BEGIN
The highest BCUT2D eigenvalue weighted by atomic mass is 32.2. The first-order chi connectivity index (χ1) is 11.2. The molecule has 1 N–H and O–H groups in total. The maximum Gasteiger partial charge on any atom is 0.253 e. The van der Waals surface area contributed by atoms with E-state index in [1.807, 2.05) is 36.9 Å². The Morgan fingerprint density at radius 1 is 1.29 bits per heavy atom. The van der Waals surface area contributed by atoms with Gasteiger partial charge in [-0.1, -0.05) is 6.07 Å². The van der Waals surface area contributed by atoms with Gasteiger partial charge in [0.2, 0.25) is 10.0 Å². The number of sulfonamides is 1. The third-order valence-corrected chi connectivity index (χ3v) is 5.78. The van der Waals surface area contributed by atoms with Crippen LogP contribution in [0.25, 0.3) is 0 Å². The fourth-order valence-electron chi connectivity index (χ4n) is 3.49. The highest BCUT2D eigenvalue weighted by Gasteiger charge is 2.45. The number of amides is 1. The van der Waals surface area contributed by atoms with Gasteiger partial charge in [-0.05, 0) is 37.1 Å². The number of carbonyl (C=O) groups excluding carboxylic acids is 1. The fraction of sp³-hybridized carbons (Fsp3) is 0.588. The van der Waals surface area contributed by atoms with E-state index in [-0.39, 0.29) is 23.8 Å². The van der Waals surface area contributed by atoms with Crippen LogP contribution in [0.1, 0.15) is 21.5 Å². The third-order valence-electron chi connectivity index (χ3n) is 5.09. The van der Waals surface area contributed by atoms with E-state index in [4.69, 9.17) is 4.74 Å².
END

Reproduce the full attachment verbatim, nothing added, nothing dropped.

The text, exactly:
The highest BCUT2D eigenvalue weighted by atomic mass is 32.2. The first-order chi connectivity index (χ1) is 11.2. The molecule has 1 N–H and O–H groups in total. The maximum Gasteiger partial charge on any atom is 0.253 e. The van der Waals surface area contributed by atoms with E-state index in [1.807, 2.05) is 36.9 Å². The Morgan fingerprint density at radius 1 is 1.29 bits per heavy atom. The van der Waals surface area contributed by atoms with Gasteiger partial charge in [-0.1, -0.05) is 6.07 Å². The van der Waals surface area contributed by atoms with Gasteiger partial charge in [0.2, 0.25) is 10.0 Å². The number of sulfonamides is 1. The third-order valence-corrected chi connectivity index (χ3v) is 5.78. The van der Waals surface area contributed by atoms with Crippen LogP contribution in [0.25, 0.3) is 0 Å². The fourth-order valence-electron chi connectivity index (χ4n) is 3.49. The highest BCUT2D eigenvalue weighted by Gasteiger charge is 2.45. The number of amides is 1. The van der Waals surface area contributed by atoms with Gasteiger partial charge in [-0.05, 0) is 37.1 Å². The number of carbonyl (C=O) groups excluding carboxylic acids is 1. The fraction of sp³-hybridized carbons (Fsp3) is 0.588. The van der Waals surface area contributed by atoms with E-state index in [-0.39, 0.29) is 23.8 Å². The van der Waals surface area contributed by atoms with Crippen LogP contribution in [0.1, 0.15) is 21.5 Å². The third-order valence-electron chi connectivity index (χ3n) is 5.09. The van der Waals surface area contributed by atoms with E-state index in [4.69, 9.17) is 4.74 Å².